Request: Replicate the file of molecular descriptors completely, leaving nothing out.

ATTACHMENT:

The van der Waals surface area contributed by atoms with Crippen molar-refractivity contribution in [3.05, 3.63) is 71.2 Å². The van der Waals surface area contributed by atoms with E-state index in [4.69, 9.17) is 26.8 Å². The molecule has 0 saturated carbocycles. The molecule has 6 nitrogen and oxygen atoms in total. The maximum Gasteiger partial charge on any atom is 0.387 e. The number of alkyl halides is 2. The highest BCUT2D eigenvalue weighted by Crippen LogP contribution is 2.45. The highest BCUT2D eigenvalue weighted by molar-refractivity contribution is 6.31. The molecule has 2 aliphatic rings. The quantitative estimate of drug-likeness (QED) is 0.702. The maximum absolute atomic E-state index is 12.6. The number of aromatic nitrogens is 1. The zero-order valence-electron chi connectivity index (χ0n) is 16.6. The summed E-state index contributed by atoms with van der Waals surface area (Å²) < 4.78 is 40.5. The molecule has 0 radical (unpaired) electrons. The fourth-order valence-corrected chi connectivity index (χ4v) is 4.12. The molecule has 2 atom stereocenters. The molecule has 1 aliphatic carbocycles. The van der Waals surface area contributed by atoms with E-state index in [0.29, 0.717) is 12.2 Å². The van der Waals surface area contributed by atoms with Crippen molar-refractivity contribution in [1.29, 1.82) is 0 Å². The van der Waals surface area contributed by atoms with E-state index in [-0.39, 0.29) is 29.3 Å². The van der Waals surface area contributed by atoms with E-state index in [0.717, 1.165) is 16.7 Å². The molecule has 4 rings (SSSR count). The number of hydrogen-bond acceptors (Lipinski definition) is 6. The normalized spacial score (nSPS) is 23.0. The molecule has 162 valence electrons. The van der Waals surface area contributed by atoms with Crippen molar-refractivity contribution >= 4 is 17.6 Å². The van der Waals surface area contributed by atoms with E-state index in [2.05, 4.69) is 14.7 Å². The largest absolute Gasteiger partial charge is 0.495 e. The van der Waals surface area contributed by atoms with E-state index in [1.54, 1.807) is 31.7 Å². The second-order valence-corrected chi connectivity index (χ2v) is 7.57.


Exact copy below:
The van der Waals surface area contributed by atoms with Crippen molar-refractivity contribution in [3.05, 3.63) is 71.2 Å². The van der Waals surface area contributed by atoms with E-state index in [4.69, 9.17) is 26.8 Å². The molecule has 0 saturated carbocycles. The molecule has 6 nitrogen and oxygen atoms in total. The maximum Gasteiger partial charge on any atom is 0.387 e. The number of alkyl halides is 2. The highest BCUT2D eigenvalue weighted by Crippen LogP contribution is 2.45. The highest BCUT2D eigenvalue weighted by molar-refractivity contribution is 6.31. The molecule has 2 aliphatic rings. The quantitative estimate of drug-likeness (QED) is 0.702. The maximum absolute atomic E-state index is 12.6. The number of aromatic nitrogens is 1. The zero-order valence-electron chi connectivity index (χ0n) is 16.6. The summed E-state index contributed by atoms with van der Waals surface area (Å²) < 4.78 is 40.5. The molecule has 0 radical (unpaired) electrons. The fourth-order valence-corrected chi connectivity index (χ4v) is 4.12. The molecule has 2 atom stereocenters. The molecule has 1 aliphatic carbocycles. The van der Waals surface area contributed by atoms with E-state index in [0.29, 0.717) is 12.2 Å². The van der Waals surface area contributed by atoms with Crippen molar-refractivity contribution in [1.29, 1.82) is 0 Å². The van der Waals surface area contributed by atoms with E-state index in [-0.39, 0.29) is 29.3 Å². The van der Waals surface area contributed by atoms with E-state index in [0.717, 1.165) is 16.7 Å². The molecule has 4 rings (SSSR count). The number of hydrogen-bond acceptors (Lipinski definition) is 6. The normalized spacial score (nSPS) is 23.0. The molecule has 162 valence electrons. The van der Waals surface area contributed by atoms with Crippen molar-refractivity contribution >= 4 is 17.6 Å². The van der Waals surface area contributed by atoms with E-state index in [2.05, 4.69) is 14.7 Å². The largest absolute Gasteiger partial charge is 0.495 e. The van der Waals surface area contributed by atoms with E-state index in [1.54, 1.807) is 31.7 Å². The second-order valence-corrected chi connectivity index (χ2v) is 7.57.